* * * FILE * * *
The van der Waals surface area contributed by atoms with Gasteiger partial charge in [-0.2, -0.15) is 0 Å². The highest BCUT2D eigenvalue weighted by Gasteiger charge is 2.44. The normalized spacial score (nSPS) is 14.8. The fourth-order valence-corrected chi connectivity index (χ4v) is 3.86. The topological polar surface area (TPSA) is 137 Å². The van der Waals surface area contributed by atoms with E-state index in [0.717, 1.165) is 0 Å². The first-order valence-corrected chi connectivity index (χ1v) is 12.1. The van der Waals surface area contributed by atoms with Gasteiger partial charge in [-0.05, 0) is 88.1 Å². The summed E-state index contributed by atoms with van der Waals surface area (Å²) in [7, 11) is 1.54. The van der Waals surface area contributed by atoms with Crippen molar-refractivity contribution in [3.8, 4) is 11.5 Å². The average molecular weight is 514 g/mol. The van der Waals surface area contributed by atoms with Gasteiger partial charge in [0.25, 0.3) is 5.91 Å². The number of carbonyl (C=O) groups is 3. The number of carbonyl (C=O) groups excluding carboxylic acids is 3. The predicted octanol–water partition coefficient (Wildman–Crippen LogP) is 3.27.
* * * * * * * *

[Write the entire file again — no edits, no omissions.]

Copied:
The van der Waals surface area contributed by atoms with Gasteiger partial charge in [-0.2, -0.15) is 0 Å². The highest BCUT2D eigenvalue weighted by Gasteiger charge is 2.44. The normalized spacial score (nSPS) is 14.8. The fourth-order valence-corrected chi connectivity index (χ4v) is 3.86. The topological polar surface area (TPSA) is 137 Å². The van der Waals surface area contributed by atoms with E-state index in [0.717, 1.165) is 0 Å². The first-order valence-corrected chi connectivity index (χ1v) is 12.1. The van der Waals surface area contributed by atoms with Gasteiger partial charge in [-0.05, 0) is 88.1 Å². The summed E-state index contributed by atoms with van der Waals surface area (Å²) in [7, 11) is 1.54. The van der Waals surface area contributed by atoms with Crippen molar-refractivity contribution in [3.8, 4) is 11.5 Å². The average molecular weight is 514 g/mol. The van der Waals surface area contributed by atoms with Gasteiger partial charge in [0.25, 0.3) is 5.91 Å². The number of carbonyl (C=O) groups is 3. The number of carbonyl (C=O) groups excluding carboxylic acids is 3. The predicted octanol–water partition coefficient (Wildman–Crippen LogP) is 3.27.